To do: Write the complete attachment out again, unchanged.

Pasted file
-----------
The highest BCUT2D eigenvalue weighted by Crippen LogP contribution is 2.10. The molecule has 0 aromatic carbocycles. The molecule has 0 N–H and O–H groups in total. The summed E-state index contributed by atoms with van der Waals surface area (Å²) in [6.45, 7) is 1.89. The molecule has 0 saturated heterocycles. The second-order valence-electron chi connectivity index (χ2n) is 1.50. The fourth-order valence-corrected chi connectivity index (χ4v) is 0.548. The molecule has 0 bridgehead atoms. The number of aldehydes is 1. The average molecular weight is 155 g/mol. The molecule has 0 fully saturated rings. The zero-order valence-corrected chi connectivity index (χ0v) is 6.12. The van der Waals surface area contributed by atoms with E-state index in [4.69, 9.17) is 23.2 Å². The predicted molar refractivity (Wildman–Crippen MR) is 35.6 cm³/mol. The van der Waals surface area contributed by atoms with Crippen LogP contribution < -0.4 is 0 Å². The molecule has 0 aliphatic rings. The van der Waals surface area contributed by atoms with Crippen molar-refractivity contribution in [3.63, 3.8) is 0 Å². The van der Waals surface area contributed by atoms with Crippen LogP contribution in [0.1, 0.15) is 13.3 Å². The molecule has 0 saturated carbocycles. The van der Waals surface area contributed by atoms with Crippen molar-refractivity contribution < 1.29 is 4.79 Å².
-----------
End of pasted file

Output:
The highest BCUT2D eigenvalue weighted by Crippen LogP contribution is 2.10. The molecule has 0 aromatic carbocycles. The molecule has 0 N–H and O–H groups in total. The summed E-state index contributed by atoms with van der Waals surface area (Å²) in [6.45, 7) is 1.89. The molecule has 0 saturated heterocycles. The second-order valence-electron chi connectivity index (χ2n) is 1.50. The fourth-order valence-corrected chi connectivity index (χ4v) is 0.548. The molecule has 0 bridgehead atoms. The number of aldehydes is 1. The average molecular weight is 155 g/mol. The molecule has 0 fully saturated rings. The zero-order valence-corrected chi connectivity index (χ0v) is 6.12. The van der Waals surface area contributed by atoms with E-state index in [4.69, 9.17) is 23.2 Å². The predicted molar refractivity (Wildman–Crippen MR) is 35.6 cm³/mol. The van der Waals surface area contributed by atoms with Crippen LogP contribution < -0.4 is 0 Å². The molecule has 0 aliphatic rings. The van der Waals surface area contributed by atoms with Crippen molar-refractivity contribution in [3.63, 3.8) is 0 Å². The van der Waals surface area contributed by atoms with Crippen LogP contribution in [0.1, 0.15) is 13.3 Å². The molecule has 0 saturated carbocycles. The van der Waals surface area contributed by atoms with Crippen molar-refractivity contribution < 1.29 is 4.79 Å².